October 8, 2019
Once thought of largely as opportunities for conversion to residential lofts and open offices, the close-in urban warehouse is having a resurgence in popularity, writes NKF’s Amy Binstein. “Accelerating growth of e-commerce and rising demand from consumers for next-day delivery has highlighted the need for companies to locate warehouses and distribution centers close to densely-populated city centers,” she writes.
Although retailers generally have located their distribution centers outside the limits of major population centers due to higher rents, taxes, labor costs and traffic congestion, they’re now focusing on locating those facilities as close as possible to the sources of demand.
Much of this demand, of course, comes from Millennials, “who disproportionately are choosing to live in large metro areas, and who value faster delivery of online purchases.”
“This incentive has led to locating last-mile distribution centers at urban warehouses, simultaneously shortening delivery times, alleviating rising supply chain costs and enhancing the value of close-in distribution space,” Binstein writes.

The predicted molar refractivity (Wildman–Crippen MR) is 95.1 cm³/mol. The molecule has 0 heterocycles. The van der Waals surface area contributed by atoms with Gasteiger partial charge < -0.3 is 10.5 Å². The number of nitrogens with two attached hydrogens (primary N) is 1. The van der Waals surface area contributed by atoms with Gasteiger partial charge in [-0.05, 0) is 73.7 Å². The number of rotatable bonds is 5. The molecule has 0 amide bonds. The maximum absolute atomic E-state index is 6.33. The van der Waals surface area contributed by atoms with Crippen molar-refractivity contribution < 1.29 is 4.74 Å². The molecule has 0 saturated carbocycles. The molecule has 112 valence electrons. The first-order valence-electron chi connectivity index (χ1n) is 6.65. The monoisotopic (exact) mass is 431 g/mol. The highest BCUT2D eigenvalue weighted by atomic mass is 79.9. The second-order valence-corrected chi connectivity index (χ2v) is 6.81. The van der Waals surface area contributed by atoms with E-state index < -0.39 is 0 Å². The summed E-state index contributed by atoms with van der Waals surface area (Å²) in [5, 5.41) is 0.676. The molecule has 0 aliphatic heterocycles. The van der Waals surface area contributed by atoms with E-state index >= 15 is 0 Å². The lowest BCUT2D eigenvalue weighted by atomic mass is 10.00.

The trend has implications both for investors and for current owners. “Investors with capital to deploy may wish to consider properties that allow their tenants easy access to labor, as that tends to be a roadblock for distribution centers,” Binstein writes. “Current owners of older properties can take advantage of a competitive market and consider selling, or renovating in order to attract distribution tenants.”
Pictured: Madison Realty Capital’s warehouse facility in Jamaica, Queens.
For comments, questions or concerns, please contact Paul Bubny